2. Before making a bunch of URL requests to the Library of Congress, I used OpenRefine’s records mode and blank down feature, to make sure that I only had to make one request for each class number.  So only 757 URL requests, instead of 12,949.
Screenshot of OpenRefine in records mode, showing three records with multiple rows each, with the column "Call No base" as the first column
Records mode, always a lifesaver
  1. Okay, now the good stuff: I created a new column in OpenRefine by fetching URLs based on Call No base column, using expression ''+value+'.rdf'.  Now I have a column full of XML!
  2. Looking at the RDF/XML, I decided I wanted the <rdfs:label> field that contained the full chain of where this class number fits in the classification hierarchy.  The problem is, though, that there are multiple <rdfs:label> elements in the output – so using just plain parseXml().select(’rdfs|label’) wouldn’t work.  I want the instance of that element that is directly under the <lss:ClassNumber> element.  So I looked at the documentation for Jsoup (I know, what an idea, right?), and figured out I could use value.parseXml().select("rdf|RDF > lcc|ClassNumber > rdfs|label")[0].toString() to get exactly the element I wanted.
    • (This makes it sound a lot more straight-forward than it actually was. Imagine lots of flailing around and frantic googling at this stage, particularly when I was trying to use JSON results before switching to XML.)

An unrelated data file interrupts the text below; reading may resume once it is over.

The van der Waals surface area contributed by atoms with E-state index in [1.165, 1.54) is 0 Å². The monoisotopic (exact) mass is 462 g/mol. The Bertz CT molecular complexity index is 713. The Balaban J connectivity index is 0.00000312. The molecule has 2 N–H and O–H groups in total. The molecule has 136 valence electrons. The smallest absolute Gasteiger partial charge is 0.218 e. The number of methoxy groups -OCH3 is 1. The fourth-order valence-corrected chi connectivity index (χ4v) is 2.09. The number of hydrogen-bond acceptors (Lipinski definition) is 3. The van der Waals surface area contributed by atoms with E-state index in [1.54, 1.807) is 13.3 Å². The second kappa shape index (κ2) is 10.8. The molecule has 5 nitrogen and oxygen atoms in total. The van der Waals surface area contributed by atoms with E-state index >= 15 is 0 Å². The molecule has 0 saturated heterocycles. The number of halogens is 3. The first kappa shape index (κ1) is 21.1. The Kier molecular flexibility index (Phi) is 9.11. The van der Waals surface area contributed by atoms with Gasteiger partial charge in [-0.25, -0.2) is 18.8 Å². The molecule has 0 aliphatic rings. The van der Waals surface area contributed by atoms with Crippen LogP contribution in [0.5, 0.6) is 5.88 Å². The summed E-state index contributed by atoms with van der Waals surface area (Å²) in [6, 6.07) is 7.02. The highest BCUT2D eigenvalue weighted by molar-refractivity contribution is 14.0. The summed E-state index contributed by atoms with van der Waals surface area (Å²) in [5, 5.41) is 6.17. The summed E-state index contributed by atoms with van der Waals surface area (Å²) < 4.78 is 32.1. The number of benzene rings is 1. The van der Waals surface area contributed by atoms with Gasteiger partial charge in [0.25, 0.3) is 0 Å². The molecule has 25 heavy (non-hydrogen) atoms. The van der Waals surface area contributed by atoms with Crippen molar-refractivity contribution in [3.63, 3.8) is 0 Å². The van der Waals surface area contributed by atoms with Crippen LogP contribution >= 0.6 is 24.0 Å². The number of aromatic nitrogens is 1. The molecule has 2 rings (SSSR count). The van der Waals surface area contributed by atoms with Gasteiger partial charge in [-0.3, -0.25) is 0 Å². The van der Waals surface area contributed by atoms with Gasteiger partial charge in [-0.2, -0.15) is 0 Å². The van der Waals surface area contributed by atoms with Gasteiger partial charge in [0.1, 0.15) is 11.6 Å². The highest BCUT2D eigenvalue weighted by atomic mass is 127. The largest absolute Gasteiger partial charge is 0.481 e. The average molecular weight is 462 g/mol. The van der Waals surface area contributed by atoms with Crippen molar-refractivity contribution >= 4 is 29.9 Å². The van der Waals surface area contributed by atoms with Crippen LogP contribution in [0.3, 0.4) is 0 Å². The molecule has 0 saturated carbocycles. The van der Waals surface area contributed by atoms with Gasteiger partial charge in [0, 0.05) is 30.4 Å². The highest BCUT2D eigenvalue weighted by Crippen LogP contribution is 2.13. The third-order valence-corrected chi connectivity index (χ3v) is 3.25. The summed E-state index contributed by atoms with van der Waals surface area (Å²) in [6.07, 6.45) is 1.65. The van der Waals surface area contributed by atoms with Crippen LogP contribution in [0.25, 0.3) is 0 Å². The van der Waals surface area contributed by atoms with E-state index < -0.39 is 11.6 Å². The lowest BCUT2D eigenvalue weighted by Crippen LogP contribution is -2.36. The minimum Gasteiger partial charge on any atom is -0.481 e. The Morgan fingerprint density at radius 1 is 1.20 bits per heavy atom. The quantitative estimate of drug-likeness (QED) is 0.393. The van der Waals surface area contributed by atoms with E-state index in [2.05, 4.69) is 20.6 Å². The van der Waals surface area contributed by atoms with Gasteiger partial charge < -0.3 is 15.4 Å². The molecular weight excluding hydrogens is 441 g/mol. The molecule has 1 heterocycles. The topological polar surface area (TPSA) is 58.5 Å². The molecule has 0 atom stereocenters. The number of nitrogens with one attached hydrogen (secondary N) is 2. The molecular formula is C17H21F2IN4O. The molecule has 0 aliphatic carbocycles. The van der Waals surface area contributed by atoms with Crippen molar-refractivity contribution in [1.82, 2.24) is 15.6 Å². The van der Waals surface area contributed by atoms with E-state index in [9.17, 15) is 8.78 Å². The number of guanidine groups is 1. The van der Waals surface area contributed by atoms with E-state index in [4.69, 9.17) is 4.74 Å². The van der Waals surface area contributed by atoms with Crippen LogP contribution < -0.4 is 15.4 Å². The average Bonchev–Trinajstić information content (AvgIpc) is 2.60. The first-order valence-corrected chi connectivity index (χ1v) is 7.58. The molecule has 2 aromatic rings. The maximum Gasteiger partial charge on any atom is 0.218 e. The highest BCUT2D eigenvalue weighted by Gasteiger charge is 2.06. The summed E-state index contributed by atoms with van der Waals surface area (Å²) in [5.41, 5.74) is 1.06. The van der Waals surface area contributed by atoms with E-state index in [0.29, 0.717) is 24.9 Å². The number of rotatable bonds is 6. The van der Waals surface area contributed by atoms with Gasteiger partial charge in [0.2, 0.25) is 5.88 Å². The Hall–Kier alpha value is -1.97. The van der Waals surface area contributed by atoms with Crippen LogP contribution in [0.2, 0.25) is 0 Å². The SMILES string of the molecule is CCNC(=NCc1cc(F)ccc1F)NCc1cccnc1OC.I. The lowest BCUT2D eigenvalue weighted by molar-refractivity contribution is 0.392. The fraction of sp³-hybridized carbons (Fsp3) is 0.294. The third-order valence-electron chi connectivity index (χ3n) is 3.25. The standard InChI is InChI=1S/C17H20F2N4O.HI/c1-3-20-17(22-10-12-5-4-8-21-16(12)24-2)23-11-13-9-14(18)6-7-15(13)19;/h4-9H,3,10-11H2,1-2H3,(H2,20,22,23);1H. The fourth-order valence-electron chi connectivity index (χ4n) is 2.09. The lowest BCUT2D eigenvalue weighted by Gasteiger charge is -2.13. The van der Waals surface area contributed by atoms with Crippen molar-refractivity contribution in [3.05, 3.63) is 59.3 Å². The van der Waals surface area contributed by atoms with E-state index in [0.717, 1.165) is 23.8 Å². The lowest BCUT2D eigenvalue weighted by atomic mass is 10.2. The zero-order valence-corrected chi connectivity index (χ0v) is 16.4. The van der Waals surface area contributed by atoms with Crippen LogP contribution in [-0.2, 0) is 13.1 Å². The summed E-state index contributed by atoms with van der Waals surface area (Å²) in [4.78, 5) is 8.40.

• Pro-tip that I learned in this process: if your XML elements have namespaces, you have to enter them in the select expression as “rdfs|label”, instead of “rdfs:label”.
Screenshot of three columns in OpenRefine. First column is labeled "Call No base", and the value is "M1621". Second column is labeled "RDFXML" and has a lot of XML data in it. Third column is labeled "rdfs Label", and the value is "Music and Books on Music--Music--Vocal music--Secular vocal music--One solo voice--Accompaniment of keyboard instrument, keyboard and one other instrument, or unaccompanied--Separate works--Keyboard instrument accompaniment"
Class number, retrieved XML, and the full hierarchy label for that number
  1. Ta-dah!  Now I have a column with the full LCC description for each class number in my dataset.  I used fill down in OpenRefine to add the class number and label to all of the rows.
  2. There were about 7 records where the process didn’t work because the data wasn’t structured normally or the call number was missing from the bib, so I added those manually.

At this point, I thought I might be fancy and do something with pandas (which I’m very much a beginner with) to count the number of records without a 505 per class number. But I decided I knew how to do what I wanted to in Excel, so I just did that instead. 🤷 I used some simple deduping and COUNTIF formulas to get the number of records per class number, and the number in each class number that do not have a 505 field. And it includes the full classification hierarchy label for each number, which is helpful. That allowed me to highlight all of the rows with “Collection” in the classification label, which has already been helpful in pinpointing some class numbers to explore in more depth.

Screenshot of an Excel spreadsheet, showing columns labeled # in class, Class Number, # missing TOC, % missing TOC, and Class Label.
The final product in Excel